The works by Bell and Belich are the most recent in the transnational “British world” field or perspective. This began initially with the work of Phillip Buckner and Carl Bridge in their article “Reinventing the British World” in 2003. They ← 3 | 4 → argued that the vast majority of the histories of Canada and Australia and other former British settler societies focused predominantly on their specific “national” stories, epitomised by their struggle for autonomy within the British Empire. Buckner and Bridge maintained instead that these British settler societies formed part of a wider “British world,” in which each member regarded themselves as essentially a British people, albeit with variations according to local geography and demography. Imperial historians in the UK undertook any study of their broader connection to the British Empire and the metropolis-periphery relationship was the focus of their efforts, not their self-identification as “British.” Therefore, Buckner and Bridge advocated the study of this fascinating but hitherto largely neglected history by historians from the former British settler societies themselves.
Douglas Cole in his “The Crimson Thread of Kinship” established that the national identity of Australia for much of the twentieth century was based on British race patriotism and the belief it was an integral part of a wider British world. According to Cole, “Assuming the unique value of British stock and civilisation, the Britannic ethnocentric strand stressed the kindred nature of Australians and Britons…Commonality of ancestry, heritage, history, language, and literature were used to confirm the common identity of the British race.” Cole also makes a strong link between Britishness and whiteness: “The ethnic consciousness of being British was never sharply distinguished from that of being white…‘Scratch White Australia and you find British Australia,’ wrote W. D. Forsyth.”12
Neville Meaney built upon Cole’s ideas in The Search for Security in the Pacific, 1901–1914, arguing that in order to understand what he called the “riddle of Australian nationalism,” scholars had to differentiate between Australia’s overwhelming sense of cultural identification with Britain—its “community of culture”—and its own political interests arising out of its particular geopolitical circumstances—what Meaney called the “community of interest.”13 Meaney asserts that “In the nationalist era (1870s–1960s) Britishness was the dominant cultural myth in Australia, the dominant social idea giving meaning to ‘the people,’” and he even goes so far as to suggest “Britishness was more pervasive in Australia than in Britain itself.” He demonstrates the prevalence of Britishness in Australia by citing an opinion poll in 1947 in which 65 per cent of Australians opted for being British when asked whether they wanted to have British or Australian nationality.14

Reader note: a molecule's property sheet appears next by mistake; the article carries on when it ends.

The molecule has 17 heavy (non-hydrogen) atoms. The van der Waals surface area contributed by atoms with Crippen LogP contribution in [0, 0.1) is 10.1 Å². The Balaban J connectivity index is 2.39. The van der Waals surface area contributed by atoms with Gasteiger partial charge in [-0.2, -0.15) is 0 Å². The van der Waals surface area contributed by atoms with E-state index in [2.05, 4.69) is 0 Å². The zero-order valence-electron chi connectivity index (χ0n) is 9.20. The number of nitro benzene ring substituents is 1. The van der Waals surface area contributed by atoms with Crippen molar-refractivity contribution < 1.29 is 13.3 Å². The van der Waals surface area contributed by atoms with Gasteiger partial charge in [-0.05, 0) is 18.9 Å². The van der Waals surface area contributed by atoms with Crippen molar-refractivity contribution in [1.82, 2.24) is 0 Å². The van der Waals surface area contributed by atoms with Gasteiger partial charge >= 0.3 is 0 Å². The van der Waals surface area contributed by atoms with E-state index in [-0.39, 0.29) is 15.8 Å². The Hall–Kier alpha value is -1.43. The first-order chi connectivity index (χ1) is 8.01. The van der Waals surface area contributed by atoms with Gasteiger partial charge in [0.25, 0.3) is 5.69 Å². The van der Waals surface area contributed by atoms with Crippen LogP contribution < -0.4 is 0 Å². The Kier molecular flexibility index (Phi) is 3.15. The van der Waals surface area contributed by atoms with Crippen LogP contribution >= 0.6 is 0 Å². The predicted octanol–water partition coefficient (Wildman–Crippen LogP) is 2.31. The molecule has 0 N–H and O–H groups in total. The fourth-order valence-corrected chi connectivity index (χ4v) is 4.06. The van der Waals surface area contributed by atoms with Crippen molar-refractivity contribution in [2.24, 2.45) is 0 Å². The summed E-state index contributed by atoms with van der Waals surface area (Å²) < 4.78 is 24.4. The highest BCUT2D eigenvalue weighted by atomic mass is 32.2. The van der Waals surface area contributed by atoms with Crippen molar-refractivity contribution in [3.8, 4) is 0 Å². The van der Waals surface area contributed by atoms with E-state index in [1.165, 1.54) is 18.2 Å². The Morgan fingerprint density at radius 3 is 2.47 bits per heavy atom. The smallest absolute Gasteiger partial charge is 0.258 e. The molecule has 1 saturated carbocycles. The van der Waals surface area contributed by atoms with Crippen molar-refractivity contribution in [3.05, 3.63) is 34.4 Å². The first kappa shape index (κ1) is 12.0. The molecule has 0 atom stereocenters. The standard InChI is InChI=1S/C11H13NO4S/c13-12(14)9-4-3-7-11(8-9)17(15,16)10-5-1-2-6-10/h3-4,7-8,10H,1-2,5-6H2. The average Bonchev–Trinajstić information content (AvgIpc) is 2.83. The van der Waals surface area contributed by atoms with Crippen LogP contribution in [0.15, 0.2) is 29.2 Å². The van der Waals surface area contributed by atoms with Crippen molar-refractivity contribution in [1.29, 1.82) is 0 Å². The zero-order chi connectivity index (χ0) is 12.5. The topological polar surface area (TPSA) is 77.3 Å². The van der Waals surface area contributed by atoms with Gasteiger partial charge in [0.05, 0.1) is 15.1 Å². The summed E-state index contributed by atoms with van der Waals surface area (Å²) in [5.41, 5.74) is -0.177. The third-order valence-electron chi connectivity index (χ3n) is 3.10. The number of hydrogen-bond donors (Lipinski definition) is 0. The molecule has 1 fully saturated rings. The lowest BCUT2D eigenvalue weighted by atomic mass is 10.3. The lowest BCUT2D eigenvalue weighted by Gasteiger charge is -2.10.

Like Meaney, Stuart Ward suggests that British race patriotism not only formed the foundation of Australian national identity, but also provided Australians with a greater sense of importance than any local nationalism could ever provide. By the end of the twentieth century, however, British race patriotism no longer existed as a credible means of defining Australia’s idea of community. Ward ← 4 | 5 → argues that the shift in outlook and assumptions in Australian political culture centred on one single major event: Britain’s decision to seek membership in the EEC from 1961 to 1963. Britain’s difficult choice between joining its European neighbours, which in effect meant abandoning the notion of a wider “British world,” led to a crisis of British race patriotism in Australia and elsewhere. Ward suggests that British race patriotism
promoted a sense that Australia’s long-term interests, and ultimate survival as a nation, were organically tied to the fortunes of the ‘British world’ … It is the fate of this core assumption—that the interests of Australia and Great Britain ought ultimately to be reconciled—that holds the key to understanding the demise of British race patriotism in Australian political culture.15
Therefore, the EEC crisis signalled the final realisation among Australians that the two worlds of sentiment and self-interest could not be reconciled. There was finality to this particular decision and Australians realised once and for all that there could be no rushing back to the protective imperial bosom.
James Curran has also explored the problem of Britishness and Australian national identity. Looking at the intellectual lives and political rhetoric of national leaders, he asserts that Australian national identity pre-1960s was based firmly on the fundamental belief that they were a British people. Loyalty to Britain and a commitment to a white Australia were the two pillars of Australian national identity. From the early 1960s, under the weight of changing domestic and international circumstances, including Britain’s resolution to withdraw militarily from the “East of Suez,” this commitment to Britishness had to be completely revised. Almost overnight Australia was defined as a “multicultural community.”16
- XVI, 340
- ISBN (ePUB)
- ISBN (PDF)
- ISBN (MOBI)
- ISBN (Hardcover)
- Publication date
- 2016 (August)
- New York, Bern, Berlin, Bruxelles, Frankfurt am Main, Oxford, Wien, 2016. XVI, 340 pp.